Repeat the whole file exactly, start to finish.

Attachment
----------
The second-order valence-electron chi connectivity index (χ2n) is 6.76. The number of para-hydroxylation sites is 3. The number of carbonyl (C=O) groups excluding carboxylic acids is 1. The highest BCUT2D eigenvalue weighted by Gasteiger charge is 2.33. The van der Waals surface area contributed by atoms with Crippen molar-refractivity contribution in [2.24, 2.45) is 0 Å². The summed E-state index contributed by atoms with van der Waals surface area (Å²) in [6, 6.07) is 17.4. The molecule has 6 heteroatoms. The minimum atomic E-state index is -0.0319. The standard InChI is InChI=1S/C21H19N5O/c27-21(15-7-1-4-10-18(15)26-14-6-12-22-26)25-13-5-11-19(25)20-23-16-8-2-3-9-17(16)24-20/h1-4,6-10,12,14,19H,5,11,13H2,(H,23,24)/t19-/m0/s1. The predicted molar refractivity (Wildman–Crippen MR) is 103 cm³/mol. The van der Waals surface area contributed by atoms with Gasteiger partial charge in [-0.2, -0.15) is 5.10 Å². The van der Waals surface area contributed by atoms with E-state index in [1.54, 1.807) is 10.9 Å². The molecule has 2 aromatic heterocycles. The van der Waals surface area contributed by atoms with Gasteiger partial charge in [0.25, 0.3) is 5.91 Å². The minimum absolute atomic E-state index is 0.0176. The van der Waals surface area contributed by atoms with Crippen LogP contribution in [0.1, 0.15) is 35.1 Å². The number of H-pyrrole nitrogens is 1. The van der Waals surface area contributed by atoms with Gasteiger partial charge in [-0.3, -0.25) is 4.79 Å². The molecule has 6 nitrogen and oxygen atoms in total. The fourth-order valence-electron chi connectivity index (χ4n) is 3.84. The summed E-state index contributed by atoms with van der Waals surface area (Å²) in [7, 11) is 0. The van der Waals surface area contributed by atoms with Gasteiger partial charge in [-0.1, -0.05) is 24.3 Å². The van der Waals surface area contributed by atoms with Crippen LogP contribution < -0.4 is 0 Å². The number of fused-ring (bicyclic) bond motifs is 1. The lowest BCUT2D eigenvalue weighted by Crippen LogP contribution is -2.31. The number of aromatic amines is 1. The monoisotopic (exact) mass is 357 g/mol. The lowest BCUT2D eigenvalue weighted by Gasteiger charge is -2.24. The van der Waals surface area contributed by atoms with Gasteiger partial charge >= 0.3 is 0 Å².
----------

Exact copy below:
The second-order valence-electron chi connectivity index (χ2n) is 6.76. The number of para-hydroxylation sites is 3. The number of carbonyl (C=O) groups excluding carboxylic acids is 1. The highest BCUT2D eigenvalue weighted by Gasteiger charge is 2.33. The van der Waals surface area contributed by atoms with Crippen molar-refractivity contribution in [2.24, 2.45) is 0 Å². The summed E-state index contributed by atoms with van der Waals surface area (Å²) in [6, 6.07) is 17.4. The molecule has 6 heteroatoms. The minimum atomic E-state index is -0.0319. The standard InChI is InChI=1S/C21H19N5O/c27-21(15-7-1-4-10-18(15)26-14-6-12-22-26)25-13-5-11-19(25)20-23-16-8-2-3-9-17(16)24-20/h1-4,6-10,12,14,19H,5,11,13H2,(H,23,24)/t19-/m0/s1. The predicted molar refractivity (Wildman–Crippen MR) is 103 cm³/mol. The van der Waals surface area contributed by atoms with Gasteiger partial charge in [-0.2, -0.15) is 5.10 Å². The van der Waals surface area contributed by atoms with E-state index in [1.54, 1.807) is 10.9 Å². The molecule has 2 aromatic heterocycles. The van der Waals surface area contributed by atoms with Gasteiger partial charge in [0.25, 0.3) is 5.91 Å². The minimum absolute atomic E-state index is 0.0176. The van der Waals surface area contributed by atoms with Crippen LogP contribution in [0.1, 0.15) is 35.1 Å². The number of H-pyrrole nitrogens is 1. The van der Waals surface area contributed by atoms with Gasteiger partial charge in [-0.3, -0.25) is 4.79 Å². The molecule has 6 nitrogen and oxygen atoms in total. The fourth-order valence-electron chi connectivity index (χ4n) is 3.84. The summed E-state index contributed by atoms with van der Waals surface area (Å²) in [7, 11) is 0. The van der Waals surface area contributed by atoms with Gasteiger partial charge in [-0.1, -0.05) is 24.3 Å². The van der Waals surface area contributed by atoms with Crippen LogP contribution < -0.4 is 0 Å². The number of fused-ring (bicyclic) bond motifs is 1. The lowest BCUT2D eigenvalue weighted by Crippen LogP contribution is -2.31. The number of aromatic amines is 1. The monoisotopic (exact) mass is 357 g/mol. The lowest BCUT2D eigenvalue weighted by Gasteiger charge is -2.24. The van der Waals surface area contributed by atoms with Gasteiger partial charge >= 0.3 is 0 Å².